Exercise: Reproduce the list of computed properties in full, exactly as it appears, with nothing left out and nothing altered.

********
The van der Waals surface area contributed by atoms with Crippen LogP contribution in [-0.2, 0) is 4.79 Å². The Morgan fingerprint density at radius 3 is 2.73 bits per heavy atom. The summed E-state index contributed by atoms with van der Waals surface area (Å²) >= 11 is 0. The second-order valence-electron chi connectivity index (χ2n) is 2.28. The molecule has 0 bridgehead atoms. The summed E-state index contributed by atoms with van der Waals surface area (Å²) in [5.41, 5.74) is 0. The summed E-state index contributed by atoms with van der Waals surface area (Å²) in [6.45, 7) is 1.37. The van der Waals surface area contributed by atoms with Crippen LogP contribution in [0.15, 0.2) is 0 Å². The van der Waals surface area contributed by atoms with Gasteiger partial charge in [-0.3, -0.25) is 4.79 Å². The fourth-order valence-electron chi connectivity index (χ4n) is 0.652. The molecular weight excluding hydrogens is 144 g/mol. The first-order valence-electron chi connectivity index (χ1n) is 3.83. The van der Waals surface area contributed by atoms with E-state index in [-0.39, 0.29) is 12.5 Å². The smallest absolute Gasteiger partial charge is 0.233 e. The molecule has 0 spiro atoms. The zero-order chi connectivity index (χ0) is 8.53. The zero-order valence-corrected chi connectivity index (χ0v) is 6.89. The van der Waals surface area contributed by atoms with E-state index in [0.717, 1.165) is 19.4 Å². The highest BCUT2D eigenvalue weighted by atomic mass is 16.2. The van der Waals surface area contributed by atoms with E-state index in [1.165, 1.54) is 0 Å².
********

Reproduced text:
The van der Waals surface area contributed by atoms with Crippen LogP contribution in [-0.2, 0) is 4.79 Å². The Morgan fingerprint density at radius 3 is 2.73 bits per heavy atom. The summed E-state index contributed by atoms with van der Waals surface area (Å²) >= 11 is 0. The second-order valence-electron chi connectivity index (χ2n) is 2.28. The molecule has 0 bridgehead atoms. The summed E-state index contributed by atoms with van der Waals surface area (Å²) in [5.41, 5.74) is 0. The summed E-state index contributed by atoms with van der Waals surface area (Å²) in [6.45, 7) is 1.37. The van der Waals surface area contributed by atoms with Crippen LogP contribution in [0.15, 0.2) is 0 Å². The van der Waals surface area contributed by atoms with Gasteiger partial charge in [-0.3, -0.25) is 4.79 Å². The fourth-order valence-electron chi connectivity index (χ4n) is 0.652. The molecular weight excluding hydrogens is 144 g/mol. The first-order valence-electron chi connectivity index (χ1n) is 3.83. The van der Waals surface area contributed by atoms with E-state index in [-0.39, 0.29) is 12.5 Å². The smallest absolute Gasteiger partial charge is 0.233 e. The molecule has 0 spiro atoms. The zero-order chi connectivity index (χ0) is 8.53. The zero-order valence-corrected chi connectivity index (χ0v) is 6.89. The van der Waals surface area contributed by atoms with E-state index in [0.717, 1.165) is 19.4 Å². The highest BCUT2D eigenvalue weighted by atomic mass is 16.2. The van der Waals surface area contributed by atoms with E-state index in [1.165, 1.54) is 0 Å².